Attraction Is Magnetic
We all remember being a child living in Britain and playing with magnets UK. Fascinated by the way they can attract and repel each other depending on which side of the item is pointing at the other. You could find magnets in toys, on fridges and in the fridge door, audio speakers and much more. Now you are all grown and up driving you might not be aware of an interesting development in automobile suspension technology. For many years the devices controlling the springs on a car were called shock absorbers and extremely simple they were too. Basically, a thick oily fluid is trapped in a tubular chamber and a piston is forced up and down as the car goes over bumps in the road.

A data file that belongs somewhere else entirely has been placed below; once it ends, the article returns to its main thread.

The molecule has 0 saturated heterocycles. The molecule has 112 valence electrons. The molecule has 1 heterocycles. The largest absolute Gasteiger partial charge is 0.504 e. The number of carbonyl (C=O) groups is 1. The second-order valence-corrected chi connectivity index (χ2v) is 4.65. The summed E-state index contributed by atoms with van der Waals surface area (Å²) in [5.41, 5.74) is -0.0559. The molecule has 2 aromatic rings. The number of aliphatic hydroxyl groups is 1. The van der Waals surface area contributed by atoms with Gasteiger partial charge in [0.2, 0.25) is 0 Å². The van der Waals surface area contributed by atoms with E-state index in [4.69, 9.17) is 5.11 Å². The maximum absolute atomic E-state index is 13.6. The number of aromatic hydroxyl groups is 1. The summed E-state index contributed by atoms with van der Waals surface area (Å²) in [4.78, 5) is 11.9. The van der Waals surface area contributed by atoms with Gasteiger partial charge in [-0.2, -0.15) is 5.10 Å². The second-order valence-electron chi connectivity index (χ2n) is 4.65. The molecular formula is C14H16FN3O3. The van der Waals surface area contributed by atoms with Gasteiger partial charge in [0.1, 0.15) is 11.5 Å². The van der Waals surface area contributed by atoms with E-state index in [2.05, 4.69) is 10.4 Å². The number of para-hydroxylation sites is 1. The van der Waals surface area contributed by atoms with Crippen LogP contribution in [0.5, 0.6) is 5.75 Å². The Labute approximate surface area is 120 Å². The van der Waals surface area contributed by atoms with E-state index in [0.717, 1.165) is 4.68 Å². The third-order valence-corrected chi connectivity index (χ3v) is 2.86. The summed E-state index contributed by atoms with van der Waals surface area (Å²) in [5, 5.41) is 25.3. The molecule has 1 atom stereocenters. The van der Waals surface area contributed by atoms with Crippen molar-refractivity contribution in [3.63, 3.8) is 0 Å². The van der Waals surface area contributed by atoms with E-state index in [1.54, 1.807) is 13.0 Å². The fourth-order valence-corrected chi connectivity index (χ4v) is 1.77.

Putting a dampener on things
The damped movement of the piston controls the spring rate which helps the handling of a car. The settings of traditional shocks are very basic and require an owner to jack the vehicle up and turns the settings manually. Not very dynamic I’m sure you will agree.
Recently a company called Delphi Corporation developed are useful product called Magne-Ride. They first used it with good results on the Cadillac Seville STS. Their dampers are filled with a magnetorheological fluid which is a mixture of magnetised iron particles in a synthetic hydrocarbon oil. In the damper tubes is a piston containing a pair of electromagnetic coils. There are also two small fluid passages inside the piston.
The clever part of all this engineering is the electromagnets can vary the magnetic field through the fluid passages. Magnets of the fluid thins and the piston travels nice and easy, magnets on and the viscosity of the oil based liquid changes to a thicker grade slowing the damping action.
Align this technology with clever electronics and the benefits for suspension control are amazing. Today most high-end cars have some form of magnetic damping system, the drivers don’t even realise the clever R and D which went into the superior road holding on their.